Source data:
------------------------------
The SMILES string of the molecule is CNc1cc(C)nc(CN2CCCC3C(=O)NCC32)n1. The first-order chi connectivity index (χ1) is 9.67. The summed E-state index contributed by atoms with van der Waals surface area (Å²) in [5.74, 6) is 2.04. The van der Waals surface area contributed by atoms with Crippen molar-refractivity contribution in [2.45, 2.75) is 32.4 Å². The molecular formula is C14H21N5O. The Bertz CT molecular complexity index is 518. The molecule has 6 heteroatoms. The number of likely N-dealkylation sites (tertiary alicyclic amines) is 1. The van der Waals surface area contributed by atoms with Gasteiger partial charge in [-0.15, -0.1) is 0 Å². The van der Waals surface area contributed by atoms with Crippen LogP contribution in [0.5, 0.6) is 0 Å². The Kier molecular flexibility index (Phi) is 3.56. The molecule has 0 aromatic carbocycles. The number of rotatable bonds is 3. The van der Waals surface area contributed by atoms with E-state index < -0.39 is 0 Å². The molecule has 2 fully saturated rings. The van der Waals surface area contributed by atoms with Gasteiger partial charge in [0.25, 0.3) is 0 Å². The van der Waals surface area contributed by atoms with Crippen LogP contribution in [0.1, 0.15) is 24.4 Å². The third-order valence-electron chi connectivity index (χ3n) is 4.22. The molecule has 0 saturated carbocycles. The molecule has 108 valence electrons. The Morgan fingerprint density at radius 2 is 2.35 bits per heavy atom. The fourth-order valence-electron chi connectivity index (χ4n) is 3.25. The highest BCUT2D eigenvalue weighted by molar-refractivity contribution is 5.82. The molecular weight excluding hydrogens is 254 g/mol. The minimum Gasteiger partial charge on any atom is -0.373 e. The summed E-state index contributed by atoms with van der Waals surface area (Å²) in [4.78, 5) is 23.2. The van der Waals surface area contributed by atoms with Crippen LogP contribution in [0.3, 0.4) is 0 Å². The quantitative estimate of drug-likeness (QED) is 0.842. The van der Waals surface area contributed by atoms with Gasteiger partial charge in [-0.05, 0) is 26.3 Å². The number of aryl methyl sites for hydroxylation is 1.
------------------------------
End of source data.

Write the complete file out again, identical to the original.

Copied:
The SMILES string of the molecule is CNc1cc(C)nc(CN2CCCC3C(=O)NCC32)n1. The first-order chi connectivity index (χ1) is 9.67. The summed E-state index contributed by atoms with van der Waals surface area (Å²) in [5.74, 6) is 2.04. The van der Waals surface area contributed by atoms with Crippen molar-refractivity contribution in [2.45, 2.75) is 32.4 Å². The molecular formula is C14H21N5O. The Bertz CT molecular complexity index is 518. The molecule has 6 heteroatoms. The number of likely N-dealkylation sites (tertiary alicyclic amines) is 1. The van der Waals surface area contributed by atoms with Gasteiger partial charge in [-0.15, -0.1) is 0 Å². The van der Waals surface area contributed by atoms with Crippen LogP contribution in [0.5, 0.6) is 0 Å². The Kier molecular flexibility index (Phi) is 3.56. The molecule has 0 aromatic carbocycles. The number of rotatable bonds is 3. The van der Waals surface area contributed by atoms with E-state index < -0.39 is 0 Å². The molecule has 2 fully saturated rings. The van der Waals surface area contributed by atoms with Gasteiger partial charge in [0.25, 0.3) is 0 Å². The van der Waals surface area contributed by atoms with Crippen LogP contribution in [0.1, 0.15) is 24.4 Å². The third-order valence-electron chi connectivity index (χ3n) is 4.22. The molecule has 0 saturated carbocycles. The molecule has 108 valence electrons. The Morgan fingerprint density at radius 2 is 2.35 bits per heavy atom. The fourth-order valence-electron chi connectivity index (χ4n) is 3.25. The highest BCUT2D eigenvalue weighted by molar-refractivity contribution is 5.82. The molecular weight excluding hydrogens is 254 g/mol. The minimum Gasteiger partial charge on any atom is -0.373 e. The summed E-state index contributed by atoms with van der Waals surface area (Å²) in [4.78, 5) is 23.2. The van der Waals surface area contributed by atoms with Crippen LogP contribution in [0.3, 0.4) is 0 Å². The quantitative estimate of drug-likeness (QED) is 0.842. The van der Waals surface area contributed by atoms with Gasteiger partial charge in [-0.05, 0) is 26.3 Å². The number of aryl methyl sites for hydroxylation is 1.